This time of the year, is where my fiber world virtually stops, and my creative handmade world is in full swing. However, it doesn’t mean that my absence is permanent or forgotten. It’s just hibernating until January or February.
I managed to actually sit down at my sewing machine the other day and do something new and fun. I created a “Stitched Sketch” (although I’m sure there’s some proper titlement for it that I don’t know) for a Christmas Party gathering with the art group I am (or try to be) an active part in at Bridgeway Christian Church. We did an “art exchange”. It was fun!
So, here are a few photos of my sketch. The photos are not the greatest, but will do. Enjoy!
“Work hard in silence, let your success be your noise” Ritu Ghatourey
And, yes, that’s exactly what I’ve done for the past few weeks. Working hard in silence. That’s pretty much how I do my work too. It ebbs and flows like an ocean wave. But that doesn’t mean I haven’t been busy. Nope! I’ve been swamped; just not the kind of swamped I’d prefer to have.
I had plans to work on a new method of work (for me, not that it’s a “new never been done before” method just never done by me), but as life goes, that got pushed to the side. My apricot tree bloomed, so I had to quickly get to work on preserving those apricots and I think it was a bumper crop year too! I don’t even know how many pounds of apricots I picked, washed, pitted, and puree. I spent a solid week just cooking and canning jam; even when it was 100 degrees outside! I made some pretty awesome tasting jams! And I have jam and apricot butter for years…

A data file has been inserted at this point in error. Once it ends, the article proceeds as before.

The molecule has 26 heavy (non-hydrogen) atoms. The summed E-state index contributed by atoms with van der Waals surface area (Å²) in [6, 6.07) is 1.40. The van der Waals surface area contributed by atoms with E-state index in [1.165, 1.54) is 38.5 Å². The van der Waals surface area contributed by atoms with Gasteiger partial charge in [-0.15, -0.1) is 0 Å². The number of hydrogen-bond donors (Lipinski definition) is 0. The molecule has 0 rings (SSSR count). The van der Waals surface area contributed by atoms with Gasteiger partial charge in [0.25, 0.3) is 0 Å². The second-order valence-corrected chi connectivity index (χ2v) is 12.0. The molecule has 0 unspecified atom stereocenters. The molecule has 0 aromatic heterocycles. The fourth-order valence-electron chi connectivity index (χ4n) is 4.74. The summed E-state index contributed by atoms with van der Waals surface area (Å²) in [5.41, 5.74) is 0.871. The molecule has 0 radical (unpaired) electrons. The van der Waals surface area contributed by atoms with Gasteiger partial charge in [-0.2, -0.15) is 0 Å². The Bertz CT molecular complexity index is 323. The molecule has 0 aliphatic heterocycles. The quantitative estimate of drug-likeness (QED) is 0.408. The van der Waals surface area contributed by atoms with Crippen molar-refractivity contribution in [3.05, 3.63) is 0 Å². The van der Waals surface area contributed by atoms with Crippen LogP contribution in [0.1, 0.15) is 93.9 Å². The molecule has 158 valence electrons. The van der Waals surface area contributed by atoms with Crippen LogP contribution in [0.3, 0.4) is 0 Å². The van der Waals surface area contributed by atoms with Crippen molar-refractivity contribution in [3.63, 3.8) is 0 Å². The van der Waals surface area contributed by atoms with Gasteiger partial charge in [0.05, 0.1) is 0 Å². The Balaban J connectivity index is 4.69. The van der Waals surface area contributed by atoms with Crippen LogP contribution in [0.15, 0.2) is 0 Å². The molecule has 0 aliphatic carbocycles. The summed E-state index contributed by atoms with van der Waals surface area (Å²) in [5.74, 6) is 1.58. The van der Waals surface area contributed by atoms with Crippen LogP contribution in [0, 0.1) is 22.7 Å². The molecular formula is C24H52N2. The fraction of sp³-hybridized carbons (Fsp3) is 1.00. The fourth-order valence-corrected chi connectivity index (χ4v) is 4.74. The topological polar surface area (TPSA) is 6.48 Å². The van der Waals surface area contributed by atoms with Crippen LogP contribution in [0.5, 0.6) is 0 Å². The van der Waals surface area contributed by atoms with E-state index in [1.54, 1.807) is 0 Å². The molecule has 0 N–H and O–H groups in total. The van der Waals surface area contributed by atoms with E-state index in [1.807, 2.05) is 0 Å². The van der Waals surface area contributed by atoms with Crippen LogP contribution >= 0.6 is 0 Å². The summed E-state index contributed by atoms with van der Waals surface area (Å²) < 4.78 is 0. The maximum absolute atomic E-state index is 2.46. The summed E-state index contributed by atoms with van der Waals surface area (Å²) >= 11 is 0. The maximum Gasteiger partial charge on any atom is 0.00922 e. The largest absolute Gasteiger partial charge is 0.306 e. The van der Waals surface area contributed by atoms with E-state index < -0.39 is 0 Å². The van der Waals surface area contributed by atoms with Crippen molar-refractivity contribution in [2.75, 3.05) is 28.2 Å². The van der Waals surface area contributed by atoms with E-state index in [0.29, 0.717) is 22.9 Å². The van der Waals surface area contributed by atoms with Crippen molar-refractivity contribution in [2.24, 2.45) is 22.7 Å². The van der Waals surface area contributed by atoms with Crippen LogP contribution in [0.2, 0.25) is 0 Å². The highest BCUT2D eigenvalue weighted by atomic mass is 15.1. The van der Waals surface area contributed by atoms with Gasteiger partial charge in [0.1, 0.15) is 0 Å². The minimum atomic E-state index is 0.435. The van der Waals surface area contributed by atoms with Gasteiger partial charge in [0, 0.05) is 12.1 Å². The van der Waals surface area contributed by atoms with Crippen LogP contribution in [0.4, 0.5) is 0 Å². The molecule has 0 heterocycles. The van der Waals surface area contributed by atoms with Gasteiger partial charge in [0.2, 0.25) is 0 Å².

Right behind that came Bridgeway Christian Church’s vacation bible school, which they call Camp Kidsway. It’s this incredible crazy, insanely fun and exhausting week full of worship, fun and scripture for kids and adults. It’s exhausting, but so worth it and I needed a full week’s recovery! Then Fourth of July came and went, and I’m still recuperating!
Though, I haven’t been writing or posting, instead I have been working hard in silence, doing background work. I’ve added some new features on the web. I closed my Etsy shop and am working on moving the handful of items I have left to Facebook and adding a new shop to my blog! I’ve also been working on some SEO (search engine optimization); boring stuff but it’s important none the less. And now, I feel it’s time; it’s time to dust off the sewing machine, the supplies and the fabrics. They’re calling to me. Okay, they’re screaming at me to get back to work! Before I know it, summer will be gone and I’ll be kicking myself that I didn’t squeeze that one piece in. I’ve got soap to make too! And a Turkish Spindle to learn, and photos to take! The list goes on…
Working hard in silence, let your success be your noise.
My stepson, Austin, graduated from high school on June 1. I had started a quilt for him several years ago, and like all good intentioned quilt tops, it sat in a drawer with the rest of the UFO’s. I decided that it was time to pull it out and finish it for this grand occasion.